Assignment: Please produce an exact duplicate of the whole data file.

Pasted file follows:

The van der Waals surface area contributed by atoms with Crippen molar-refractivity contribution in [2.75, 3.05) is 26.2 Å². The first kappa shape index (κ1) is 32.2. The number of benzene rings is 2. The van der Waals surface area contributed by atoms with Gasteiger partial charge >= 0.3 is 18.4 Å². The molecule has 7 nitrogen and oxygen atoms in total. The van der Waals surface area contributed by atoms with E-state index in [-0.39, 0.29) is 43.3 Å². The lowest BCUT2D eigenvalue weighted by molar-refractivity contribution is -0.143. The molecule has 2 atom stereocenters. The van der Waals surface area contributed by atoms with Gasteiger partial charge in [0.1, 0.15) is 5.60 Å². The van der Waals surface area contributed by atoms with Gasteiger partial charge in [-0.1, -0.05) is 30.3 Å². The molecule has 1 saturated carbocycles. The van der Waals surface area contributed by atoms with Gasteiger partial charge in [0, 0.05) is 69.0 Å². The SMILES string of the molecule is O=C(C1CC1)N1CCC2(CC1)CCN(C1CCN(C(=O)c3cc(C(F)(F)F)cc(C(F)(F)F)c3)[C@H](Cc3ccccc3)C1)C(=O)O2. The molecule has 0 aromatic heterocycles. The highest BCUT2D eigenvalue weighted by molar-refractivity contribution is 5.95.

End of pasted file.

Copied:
The van der Waals surface area contributed by atoms with Crippen molar-refractivity contribution in [2.75, 3.05) is 26.2 Å². The first kappa shape index (κ1) is 32.2. The number of benzene rings is 2. The van der Waals surface area contributed by atoms with Gasteiger partial charge >= 0.3 is 18.4 Å². The molecule has 7 nitrogen and oxygen atoms in total. The van der Waals surface area contributed by atoms with E-state index in [-0.39, 0.29) is 43.3 Å². The lowest BCUT2D eigenvalue weighted by molar-refractivity contribution is -0.143. The molecule has 2 atom stereocenters. The van der Waals surface area contributed by atoms with Gasteiger partial charge in [0.1, 0.15) is 5.60 Å². The van der Waals surface area contributed by atoms with Gasteiger partial charge in [-0.1, -0.05) is 30.3 Å². The molecule has 1 saturated carbocycles. The van der Waals surface area contributed by atoms with Gasteiger partial charge in [0, 0.05) is 69.0 Å². The SMILES string of the molecule is O=C(C1CC1)N1CCC2(CC1)CCN(C1CCN(C(=O)c3cc(C(F)(F)F)cc(C(F)(F)F)c3)[C@H](Cc3ccccc3)C1)C(=O)O2. The molecule has 0 aromatic heterocycles. The highest BCUT2D eigenvalue weighted by molar-refractivity contribution is 5.95.